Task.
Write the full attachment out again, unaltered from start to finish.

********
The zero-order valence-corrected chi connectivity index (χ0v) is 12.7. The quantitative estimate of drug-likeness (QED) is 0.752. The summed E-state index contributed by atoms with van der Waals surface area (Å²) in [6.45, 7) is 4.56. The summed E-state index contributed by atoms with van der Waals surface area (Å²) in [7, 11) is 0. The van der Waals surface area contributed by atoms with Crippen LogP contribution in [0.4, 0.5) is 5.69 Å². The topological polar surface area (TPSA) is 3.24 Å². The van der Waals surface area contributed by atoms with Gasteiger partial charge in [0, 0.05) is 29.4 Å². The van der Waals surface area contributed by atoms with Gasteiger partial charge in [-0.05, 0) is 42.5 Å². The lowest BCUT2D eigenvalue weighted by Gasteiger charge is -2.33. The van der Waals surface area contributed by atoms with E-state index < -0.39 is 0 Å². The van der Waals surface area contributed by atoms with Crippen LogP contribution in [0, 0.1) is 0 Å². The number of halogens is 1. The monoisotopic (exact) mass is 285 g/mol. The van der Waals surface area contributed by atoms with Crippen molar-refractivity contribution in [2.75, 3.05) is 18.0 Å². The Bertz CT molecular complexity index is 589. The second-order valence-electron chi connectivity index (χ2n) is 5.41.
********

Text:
The zero-order valence-corrected chi connectivity index (χ0v) is 12.7. The quantitative estimate of drug-likeness (QED) is 0.752. The summed E-state index contributed by atoms with van der Waals surface area (Å²) in [6.45, 7) is 4.56. The summed E-state index contributed by atoms with van der Waals surface area (Å²) in [7, 11) is 0. The van der Waals surface area contributed by atoms with Crippen LogP contribution in [0.4, 0.5) is 5.69 Å². The topological polar surface area (TPSA) is 3.24 Å². The van der Waals surface area contributed by atoms with Gasteiger partial charge in [0, 0.05) is 29.4 Å². The van der Waals surface area contributed by atoms with Gasteiger partial charge in [-0.05, 0) is 42.5 Å². The lowest BCUT2D eigenvalue weighted by Gasteiger charge is -2.33. The van der Waals surface area contributed by atoms with E-state index < -0.39 is 0 Å². The van der Waals surface area contributed by atoms with Crippen LogP contribution in [0, 0.1) is 0 Å². The number of halogens is 1. The monoisotopic (exact) mass is 285 g/mol. The van der Waals surface area contributed by atoms with Crippen molar-refractivity contribution in [2.75, 3.05) is 18.0 Å². The Bertz CT molecular complexity index is 589. The second-order valence-electron chi connectivity index (χ2n) is 5.41.